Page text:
After setting out on our own magical, mythical journeys, yesterday the book discussion group was reunited in the safety of the Community Room and we shared the information we had gathered from reading fantasy stories… Yes, that’s right. We read fantasy books featuring magic or myth, with plots emphasizing journeys of mind or body, and stress the virtues of courage, sacrifice and kindness. Fantasy books can be set in this world, with understandable and magical differences, or they may take place in a fully created, imaginary world, but they will always be aimed at a reader’s heart, not their head. Are you ready to take a journey of your own? Maybe you’d like to start with one of these titles:
Julie: Ysabel is a Guy Gavriel Kay novel from 2007 and the first one I’ve enjoyed as much as his Fionavar Tapestry series. Ned Marriner is on a trip with his father in France when very unusual things start happening. When things go from strange to worse, writing essays for school quickly becomes the least of his worries. The author blends coming of age, myth and history into an enjoyable read.
Chris: Where the Wild Things Are by Maurice Sendak tells the story of Max, a little boy who after behaving badly is called a “wild thing” by his mother and sent to his room without dinner. Rather than continuing his naughtiness, he lets his imagination take over and fantasizes taking a boat trip to the land of wild things. When he arrives, he takes control of the wild things; they like him well enough to make him their king. After awhile he starts feeling lonely, returns home, and is welcomed by the smell of dinner. Max knows he is loved. Written in 1963, the book is a Caldecott Medal Winner and beautifully illustrated by the author. A children’s classic and ageless in appeal.
Janet: Bearers of the Black Staff by Terry Brooks is the story of the United States five- hundred-years after a devastating war. The book focuses on the people whose ancestors established a new community in a valley. The borders of the valley have been protected all these years by powerful magic. In this first of a two book set the magic mysteriously disappears which endangers the residents of the valley as well as nearby elves and mutants. Led by the Bearer of the Black Staff, leaders of the threatened communities race to prepare a defense when they learn that a large troll army wants to take the valley for themselves.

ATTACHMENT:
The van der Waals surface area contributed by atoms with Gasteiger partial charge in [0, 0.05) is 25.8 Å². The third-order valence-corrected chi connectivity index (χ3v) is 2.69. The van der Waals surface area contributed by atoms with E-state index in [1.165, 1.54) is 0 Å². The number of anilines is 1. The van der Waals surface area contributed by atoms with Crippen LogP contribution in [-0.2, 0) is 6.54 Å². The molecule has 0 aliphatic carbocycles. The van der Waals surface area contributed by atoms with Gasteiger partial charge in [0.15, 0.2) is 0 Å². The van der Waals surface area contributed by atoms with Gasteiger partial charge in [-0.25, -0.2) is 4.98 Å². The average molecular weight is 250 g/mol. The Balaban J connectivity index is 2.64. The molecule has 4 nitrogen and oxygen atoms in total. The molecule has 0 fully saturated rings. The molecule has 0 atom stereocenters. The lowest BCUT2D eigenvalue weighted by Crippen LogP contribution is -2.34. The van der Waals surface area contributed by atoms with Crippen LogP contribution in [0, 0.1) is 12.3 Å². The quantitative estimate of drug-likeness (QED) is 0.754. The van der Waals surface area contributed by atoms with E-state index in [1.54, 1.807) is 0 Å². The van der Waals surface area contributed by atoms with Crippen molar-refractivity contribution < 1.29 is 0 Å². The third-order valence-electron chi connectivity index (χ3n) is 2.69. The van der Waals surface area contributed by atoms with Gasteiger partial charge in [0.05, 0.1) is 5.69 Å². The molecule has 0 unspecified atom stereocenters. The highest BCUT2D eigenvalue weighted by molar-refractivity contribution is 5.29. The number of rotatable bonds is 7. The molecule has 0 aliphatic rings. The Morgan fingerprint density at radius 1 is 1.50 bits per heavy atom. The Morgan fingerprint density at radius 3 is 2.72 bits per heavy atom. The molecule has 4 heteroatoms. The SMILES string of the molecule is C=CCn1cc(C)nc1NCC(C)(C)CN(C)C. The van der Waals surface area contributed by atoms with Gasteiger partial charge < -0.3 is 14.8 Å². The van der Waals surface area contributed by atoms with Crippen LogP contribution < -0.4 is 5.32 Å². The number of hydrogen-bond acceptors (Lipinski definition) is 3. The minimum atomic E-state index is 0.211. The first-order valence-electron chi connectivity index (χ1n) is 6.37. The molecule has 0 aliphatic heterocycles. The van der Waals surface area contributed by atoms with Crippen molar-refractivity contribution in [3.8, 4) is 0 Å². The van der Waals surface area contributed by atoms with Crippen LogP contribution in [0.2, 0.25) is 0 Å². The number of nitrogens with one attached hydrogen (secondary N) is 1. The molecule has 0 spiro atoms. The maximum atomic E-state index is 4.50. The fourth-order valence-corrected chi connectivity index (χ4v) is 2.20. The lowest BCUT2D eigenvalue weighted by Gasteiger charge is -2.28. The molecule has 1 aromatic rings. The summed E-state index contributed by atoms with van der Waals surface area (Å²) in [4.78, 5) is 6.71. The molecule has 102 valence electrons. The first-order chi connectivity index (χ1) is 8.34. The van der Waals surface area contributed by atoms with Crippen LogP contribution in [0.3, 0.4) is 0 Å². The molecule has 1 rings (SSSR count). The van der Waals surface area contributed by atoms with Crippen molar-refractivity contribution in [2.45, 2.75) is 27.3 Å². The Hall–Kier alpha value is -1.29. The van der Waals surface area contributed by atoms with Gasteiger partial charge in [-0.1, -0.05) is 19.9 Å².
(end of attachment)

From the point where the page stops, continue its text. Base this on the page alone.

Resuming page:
Carol: The Hobbit, or There and Back Again by J. R. R. Tolkien is considered a prequel to The Lord of the Rings. In this story, a hobbit named Bilbo Baggins, is asked/volunteered by Gandalf the Wizard to accompany a group of 12 dwarves, along with their leader Thorin, to reclaim the dwarves’ treasure. Along the way, the group is met with adventure and danger in the form of goblins (Orcs), trolls, and giant spiders. Upon finally getting to the Lonely Mountain, they must defeat the mighty dragon Smaug who guards the treasure. I (re)read an especially beautiful edition, illustrated by Michael Hague, in honor of the upcoming release of Peter Jackson’s film version of The Hobbit.
Evelyn: In Dying Bites: Book One of The Bloodhound Files, the debut fantasy-thriller by D.D. Barant, FBI profiler Jace is pulled into an alternate reality universe by a vampire working for the NSA. In this world, populated by vampires, lycanthropes (aka werewolves) and demons, Jace is part of the one percent human minority. Her skills are needed though, because there is a serial killer who is actually able to make vampires and werewolves stay dead–an he’s a human, too! I really wanted to like this book, and the story line isn’t bad. I think it was just the many abbreviations the author used, like pires for vampires, thropes for lycanthropes, and vics for victims that prevented this from being a great read for me.